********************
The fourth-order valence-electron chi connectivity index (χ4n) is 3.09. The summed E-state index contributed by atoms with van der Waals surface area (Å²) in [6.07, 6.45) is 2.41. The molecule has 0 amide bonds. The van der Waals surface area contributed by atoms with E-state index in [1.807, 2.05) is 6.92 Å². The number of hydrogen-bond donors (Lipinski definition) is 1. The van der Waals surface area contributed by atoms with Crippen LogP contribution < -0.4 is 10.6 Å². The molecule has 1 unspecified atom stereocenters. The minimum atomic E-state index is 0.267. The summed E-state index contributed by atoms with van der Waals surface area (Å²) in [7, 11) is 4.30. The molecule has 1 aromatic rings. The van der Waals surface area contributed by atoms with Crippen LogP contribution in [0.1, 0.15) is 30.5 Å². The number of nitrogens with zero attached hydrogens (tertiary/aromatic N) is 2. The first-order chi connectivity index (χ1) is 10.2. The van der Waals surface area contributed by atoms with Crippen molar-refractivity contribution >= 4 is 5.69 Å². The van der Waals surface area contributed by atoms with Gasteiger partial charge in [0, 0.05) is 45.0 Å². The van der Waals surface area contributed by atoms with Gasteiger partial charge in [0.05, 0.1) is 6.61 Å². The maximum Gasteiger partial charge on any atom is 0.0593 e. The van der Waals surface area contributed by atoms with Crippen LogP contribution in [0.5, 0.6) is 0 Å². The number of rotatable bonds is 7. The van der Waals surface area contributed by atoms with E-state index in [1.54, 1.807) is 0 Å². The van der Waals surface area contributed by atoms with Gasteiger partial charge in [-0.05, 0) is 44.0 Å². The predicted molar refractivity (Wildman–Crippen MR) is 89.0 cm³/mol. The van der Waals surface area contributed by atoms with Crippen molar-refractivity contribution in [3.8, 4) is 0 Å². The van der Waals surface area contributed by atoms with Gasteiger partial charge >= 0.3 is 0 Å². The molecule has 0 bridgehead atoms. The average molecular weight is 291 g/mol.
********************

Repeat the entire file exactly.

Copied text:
The fourth-order valence-electron chi connectivity index (χ4n) is 3.09. The summed E-state index contributed by atoms with van der Waals surface area (Å²) in [6.07, 6.45) is 2.41. The molecule has 0 amide bonds. The van der Waals surface area contributed by atoms with E-state index in [1.807, 2.05) is 6.92 Å². The number of hydrogen-bond donors (Lipinski definition) is 1. The van der Waals surface area contributed by atoms with Crippen LogP contribution < -0.4 is 10.6 Å². The molecule has 1 unspecified atom stereocenters. The minimum atomic E-state index is 0.267. The summed E-state index contributed by atoms with van der Waals surface area (Å²) in [7, 11) is 4.30. The molecule has 1 aromatic rings. The van der Waals surface area contributed by atoms with Crippen LogP contribution in [0.1, 0.15) is 30.5 Å². The number of nitrogens with zero attached hydrogens (tertiary/aromatic N) is 2. The first-order chi connectivity index (χ1) is 10.2. The van der Waals surface area contributed by atoms with Crippen molar-refractivity contribution >= 4 is 5.69 Å². The van der Waals surface area contributed by atoms with Gasteiger partial charge in [0, 0.05) is 45.0 Å². The van der Waals surface area contributed by atoms with Gasteiger partial charge in [0.05, 0.1) is 6.61 Å². The maximum Gasteiger partial charge on any atom is 0.0593 e. The van der Waals surface area contributed by atoms with Crippen LogP contribution in [0.5, 0.6) is 0 Å². The number of rotatable bonds is 7. The van der Waals surface area contributed by atoms with E-state index in [1.54, 1.807) is 0 Å². The van der Waals surface area contributed by atoms with Gasteiger partial charge in [-0.05, 0) is 44.0 Å². The predicted molar refractivity (Wildman–Crippen MR) is 89.0 cm³/mol. The van der Waals surface area contributed by atoms with Crippen molar-refractivity contribution in [3.8, 4) is 0 Å². The van der Waals surface area contributed by atoms with Gasteiger partial charge >= 0.3 is 0 Å². The molecule has 0 bridgehead atoms. The average molecular weight is 291 g/mol.